Vaccine makers face falling revenue as demand plummets for Covid-19 shots


Makers of some of the most lucrative pharmaceuticals ever produced are heading for a slump in revenue as shipments of Covid-19 vaccines nearly halve next year, according to new forecasts.

Airfinity, a health data analytics group, said Pfizer, BioNTech and Moderna have started raising vaccine prices, but that won’t fully offset the drop in demand for Covid inoculations in 2023. It expects a drop in Covid-19 vaccine sales of about a fifth to $47 billion next year.

The average price per dose next year will increase to $37, double the amount charged for Covid jabs in 2021. But prices could be much higher in the United States, which is shifting from government purchases to a private market and where Moderna said it could charge up to $100 per shot.

Airfinity expects 1.6 billion doses of the Covid vaccine to be delivered next year, up from 3 billion in 2022 and 5.7 billion in 2021.

Vaccine makers are expected to tell investors about Covid sales in third-quarter earnings next month, but analysts have started cutting revenue forecasts, citing weaker-than-expected jab sales.

Last month, analysts at Oddo Bhf, a Frankfurt-based financial group, cut BioNTech’s revenue forecast for 2022 and 2023 by 28% and 33% to 14.1 billion euros and 10.6 billion euros. euros respectively.

Jefferies told investors last week he expected Moderna’s third-quarter vaccine sales to be $2.5 billion to $3 billion, below Wall Street’s consensus estimate of $4.4 billion. of dollars.

SVB Securities said it expects Pfizer to generate $96.2 billion in revenue in 2022, up from a previous forecast of $99.5 billion. It projects revenue of $78.4 billion for 2023, up from $82.1 billion.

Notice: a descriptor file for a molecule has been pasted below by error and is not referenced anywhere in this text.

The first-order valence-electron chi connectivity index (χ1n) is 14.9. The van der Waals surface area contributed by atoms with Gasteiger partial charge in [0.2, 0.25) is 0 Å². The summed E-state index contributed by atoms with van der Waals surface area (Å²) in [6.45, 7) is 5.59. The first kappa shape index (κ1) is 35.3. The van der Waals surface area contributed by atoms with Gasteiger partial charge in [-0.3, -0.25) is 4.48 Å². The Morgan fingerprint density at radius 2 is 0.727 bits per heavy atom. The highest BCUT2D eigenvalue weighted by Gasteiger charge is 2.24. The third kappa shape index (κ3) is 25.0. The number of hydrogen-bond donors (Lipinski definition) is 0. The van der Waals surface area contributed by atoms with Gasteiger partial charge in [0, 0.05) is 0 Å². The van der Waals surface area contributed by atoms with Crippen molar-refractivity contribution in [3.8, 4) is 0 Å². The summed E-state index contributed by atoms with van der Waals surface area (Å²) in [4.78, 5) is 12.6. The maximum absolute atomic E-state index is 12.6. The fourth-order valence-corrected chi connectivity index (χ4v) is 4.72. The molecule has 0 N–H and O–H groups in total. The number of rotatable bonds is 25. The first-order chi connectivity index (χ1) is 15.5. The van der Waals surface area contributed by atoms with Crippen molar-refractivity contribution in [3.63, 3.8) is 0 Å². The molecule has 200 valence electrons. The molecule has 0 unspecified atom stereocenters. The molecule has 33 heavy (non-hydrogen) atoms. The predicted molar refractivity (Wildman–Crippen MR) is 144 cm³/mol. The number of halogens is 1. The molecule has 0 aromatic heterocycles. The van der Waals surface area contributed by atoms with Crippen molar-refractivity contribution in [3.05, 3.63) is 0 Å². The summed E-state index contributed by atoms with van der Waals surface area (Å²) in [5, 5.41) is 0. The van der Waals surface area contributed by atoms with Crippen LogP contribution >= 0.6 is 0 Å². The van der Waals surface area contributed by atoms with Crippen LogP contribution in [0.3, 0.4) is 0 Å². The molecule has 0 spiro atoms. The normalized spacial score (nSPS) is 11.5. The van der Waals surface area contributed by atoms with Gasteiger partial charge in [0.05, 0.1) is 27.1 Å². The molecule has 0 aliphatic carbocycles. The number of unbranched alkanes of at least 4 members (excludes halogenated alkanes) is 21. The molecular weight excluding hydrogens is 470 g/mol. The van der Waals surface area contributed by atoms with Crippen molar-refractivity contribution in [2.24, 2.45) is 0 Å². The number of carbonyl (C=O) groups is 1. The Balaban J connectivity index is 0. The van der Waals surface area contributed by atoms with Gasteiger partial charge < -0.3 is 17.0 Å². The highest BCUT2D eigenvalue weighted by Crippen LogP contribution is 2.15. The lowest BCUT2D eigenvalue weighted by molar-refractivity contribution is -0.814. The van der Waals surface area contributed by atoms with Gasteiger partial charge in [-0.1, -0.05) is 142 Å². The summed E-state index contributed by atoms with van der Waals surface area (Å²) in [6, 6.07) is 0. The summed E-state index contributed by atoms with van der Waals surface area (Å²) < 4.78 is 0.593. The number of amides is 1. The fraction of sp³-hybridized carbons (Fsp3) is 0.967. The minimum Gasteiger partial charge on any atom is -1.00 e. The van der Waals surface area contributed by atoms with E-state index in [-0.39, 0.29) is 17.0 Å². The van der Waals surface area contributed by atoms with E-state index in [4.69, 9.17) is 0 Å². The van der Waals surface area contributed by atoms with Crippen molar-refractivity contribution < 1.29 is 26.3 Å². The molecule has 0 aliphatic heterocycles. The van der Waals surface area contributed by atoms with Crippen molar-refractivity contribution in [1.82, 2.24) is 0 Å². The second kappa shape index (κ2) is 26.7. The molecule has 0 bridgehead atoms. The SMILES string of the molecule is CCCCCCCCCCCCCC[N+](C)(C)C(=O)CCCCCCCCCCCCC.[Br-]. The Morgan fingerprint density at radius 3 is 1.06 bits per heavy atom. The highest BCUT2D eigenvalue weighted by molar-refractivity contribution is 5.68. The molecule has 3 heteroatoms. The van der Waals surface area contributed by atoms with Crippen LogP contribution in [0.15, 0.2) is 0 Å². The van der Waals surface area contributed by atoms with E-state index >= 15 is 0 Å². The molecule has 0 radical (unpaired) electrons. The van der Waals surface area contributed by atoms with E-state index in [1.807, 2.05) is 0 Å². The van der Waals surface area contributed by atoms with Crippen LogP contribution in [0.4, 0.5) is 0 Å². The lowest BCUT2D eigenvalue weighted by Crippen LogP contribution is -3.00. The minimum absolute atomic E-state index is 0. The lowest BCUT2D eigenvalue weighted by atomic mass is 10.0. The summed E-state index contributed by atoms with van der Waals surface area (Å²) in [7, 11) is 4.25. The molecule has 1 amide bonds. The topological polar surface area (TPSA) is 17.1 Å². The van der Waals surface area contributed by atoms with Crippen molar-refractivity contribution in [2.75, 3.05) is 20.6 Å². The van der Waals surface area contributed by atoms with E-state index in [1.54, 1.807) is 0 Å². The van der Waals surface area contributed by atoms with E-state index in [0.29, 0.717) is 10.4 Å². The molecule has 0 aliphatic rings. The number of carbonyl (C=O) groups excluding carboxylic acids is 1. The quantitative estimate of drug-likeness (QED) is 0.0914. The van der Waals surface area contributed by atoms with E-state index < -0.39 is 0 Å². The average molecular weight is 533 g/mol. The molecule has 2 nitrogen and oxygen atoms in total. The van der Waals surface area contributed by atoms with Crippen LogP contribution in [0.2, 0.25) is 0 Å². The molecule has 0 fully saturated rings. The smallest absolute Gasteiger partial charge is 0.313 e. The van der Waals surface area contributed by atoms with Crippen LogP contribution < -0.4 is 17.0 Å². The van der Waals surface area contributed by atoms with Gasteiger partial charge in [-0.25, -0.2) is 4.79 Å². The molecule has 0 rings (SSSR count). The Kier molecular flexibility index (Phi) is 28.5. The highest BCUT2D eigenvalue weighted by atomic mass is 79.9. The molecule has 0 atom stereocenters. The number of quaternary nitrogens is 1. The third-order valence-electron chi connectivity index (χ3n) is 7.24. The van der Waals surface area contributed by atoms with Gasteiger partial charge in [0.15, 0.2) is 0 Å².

Pfizer, BioNTech and Moderna are investing resources in drug development in other areas beyond Covid in search of growth opportunities.

Pfizer is aiming to launch several potential blockbuster drugs capable of grossing more than $1 billion a year next year, including a vaccine targeting respiratory syncytial virus and a treatment for alopecia. It has also acquired several biotech companies with late-stage drug candidates, including Biohaven Pharmaceuticals and Arena Pharmaceuticals.

“From a public health perspective, I think we are doing important things and I think that will translate into revenue and return for Pfizer,” William Gruber, senior vice president of research, told the Financial Times. and clinical development of Pfizer vaccines. .

Moderna has a pipeline of more than 40 drug candidates but has no product beyond its Covid vaccine currently on the market. BioNTech is in a similar situation and is racing to develop cancer drugs using messenger RNA technology.

But that hasn’t stopped an investor selloff in the shares of the three mRNA vaccine makers, with Moderna down 43%, BioNTech down 41.5% and Pfizer down 24.3% since the start. of the year.

New entrants Novavax and Sanofi/GSK, the latter of which is aiming to get their Covid jab approved this year, will struggle to gain market share as Covid becomes rampant and public apathy to get vaccinated increases.

mRNA vaccines made by BioNTech/Pfizer and Moderna are expected to grow their market share based on revenue to 94% in 2023 from 87% this year.

Matt Linley, director of Airfinity Analytics, said mRNA jabs could charge more than rivals because they performed so well and showed they could adapt quickly to develop jabs to target new variants. .

Shares of Novavax, which halved its 2022 revenue forecast to between $2 billion and $2.3 billion in August, are down 86.2% this year.


Comments are closed.